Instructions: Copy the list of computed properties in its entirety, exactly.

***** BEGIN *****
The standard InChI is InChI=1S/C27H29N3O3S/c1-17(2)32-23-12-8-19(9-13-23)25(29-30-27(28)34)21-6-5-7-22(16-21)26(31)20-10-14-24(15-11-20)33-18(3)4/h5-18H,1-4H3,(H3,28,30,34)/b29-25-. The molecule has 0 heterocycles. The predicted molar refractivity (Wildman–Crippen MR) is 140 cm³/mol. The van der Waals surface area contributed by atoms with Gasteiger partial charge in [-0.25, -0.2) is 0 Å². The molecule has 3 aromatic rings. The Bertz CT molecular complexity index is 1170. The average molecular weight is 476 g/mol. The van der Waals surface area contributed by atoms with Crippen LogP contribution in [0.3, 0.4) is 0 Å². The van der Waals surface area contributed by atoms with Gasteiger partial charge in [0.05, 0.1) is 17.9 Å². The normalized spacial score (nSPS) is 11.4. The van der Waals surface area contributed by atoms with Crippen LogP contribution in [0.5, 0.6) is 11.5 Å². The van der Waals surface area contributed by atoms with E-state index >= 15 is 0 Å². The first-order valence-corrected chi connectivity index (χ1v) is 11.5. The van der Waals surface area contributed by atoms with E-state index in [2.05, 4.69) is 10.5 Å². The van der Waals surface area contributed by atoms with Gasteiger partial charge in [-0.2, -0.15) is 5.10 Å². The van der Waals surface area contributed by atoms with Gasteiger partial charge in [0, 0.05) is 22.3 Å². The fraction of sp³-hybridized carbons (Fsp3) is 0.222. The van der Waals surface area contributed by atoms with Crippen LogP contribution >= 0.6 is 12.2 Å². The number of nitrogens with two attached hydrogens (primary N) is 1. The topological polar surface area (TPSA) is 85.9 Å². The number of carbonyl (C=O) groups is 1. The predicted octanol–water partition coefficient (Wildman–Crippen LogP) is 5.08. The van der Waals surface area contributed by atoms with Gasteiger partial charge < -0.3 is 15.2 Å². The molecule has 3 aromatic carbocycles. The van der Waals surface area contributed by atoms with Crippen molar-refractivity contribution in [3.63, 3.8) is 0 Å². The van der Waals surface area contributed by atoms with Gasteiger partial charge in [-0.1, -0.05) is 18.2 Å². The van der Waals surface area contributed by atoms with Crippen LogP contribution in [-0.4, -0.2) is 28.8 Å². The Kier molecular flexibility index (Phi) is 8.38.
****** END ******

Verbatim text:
The standard InChI is InChI=1S/C27H29N3O3S/c1-17(2)32-23-12-8-19(9-13-23)25(29-30-27(28)34)21-6-5-7-22(16-21)26(31)20-10-14-24(15-11-20)33-18(3)4/h5-18H,1-4H3,(H3,28,30,34)/b29-25-. The molecule has 0 heterocycles. The predicted molar refractivity (Wildman–Crippen MR) is 140 cm³/mol. The van der Waals surface area contributed by atoms with Gasteiger partial charge in [-0.25, -0.2) is 0 Å². The molecule has 3 aromatic rings. The Bertz CT molecular complexity index is 1170. The average molecular weight is 476 g/mol. The van der Waals surface area contributed by atoms with Crippen LogP contribution in [0.3, 0.4) is 0 Å². The van der Waals surface area contributed by atoms with Gasteiger partial charge in [0.05, 0.1) is 17.9 Å². The normalized spacial score (nSPS) is 11.4. The van der Waals surface area contributed by atoms with Crippen LogP contribution in [0.5, 0.6) is 11.5 Å². The van der Waals surface area contributed by atoms with E-state index >= 15 is 0 Å². The first-order valence-corrected chi connectivity index (χ1v) is 11.5. The van der Waals surface area contributed by atoms with E-state index in [2.05, 4.69) is 10.5 Å². The van der Waals surface area contributed by atoms with Gasteiger partial charge in [-0.2, -0.15) is 5.10 Å². The van der Waals surface area contributed by atoms with Gasteiger partial charge in [0, 0.05) is 22.3 Å². The fraction of sp³-hybridized carbons (Fsp3) is 0.222. The van der Waals surface area contributed by atoms with Crippen LogP contribution >= 0.6 is 12.2 Å². The number of nitrogens with two attached hydrogens (primary N) is 1. The topological polar surface area (TPSA) is 85.9 Å². The number of carbonyl (C=O) groups is 1. The predicted octanol–water partition coefficient (Wildman–Crippen LogP) is 5.08. The van der Waals surface area contributed by atoms with Gasteiger partial charge < -0.3 is 15.2 Å². The molecule has 3 aromatic carbocycles. The van der Waals surface area contributed by atoms with Crippen molar-refractivity contribution in [3.63, 3.8) is 0 Å². The van der Waals surface area contributed by atoms with Gasteiger partial charge in [-0.1, -0.05) is 18.2 Å². The van der Waals surface area contributed by atoms with Crippen LogP contribution in [-0.4, -0.2) is 28.8 Å². The Kier molecular flexibility index (Phi) is 8.38.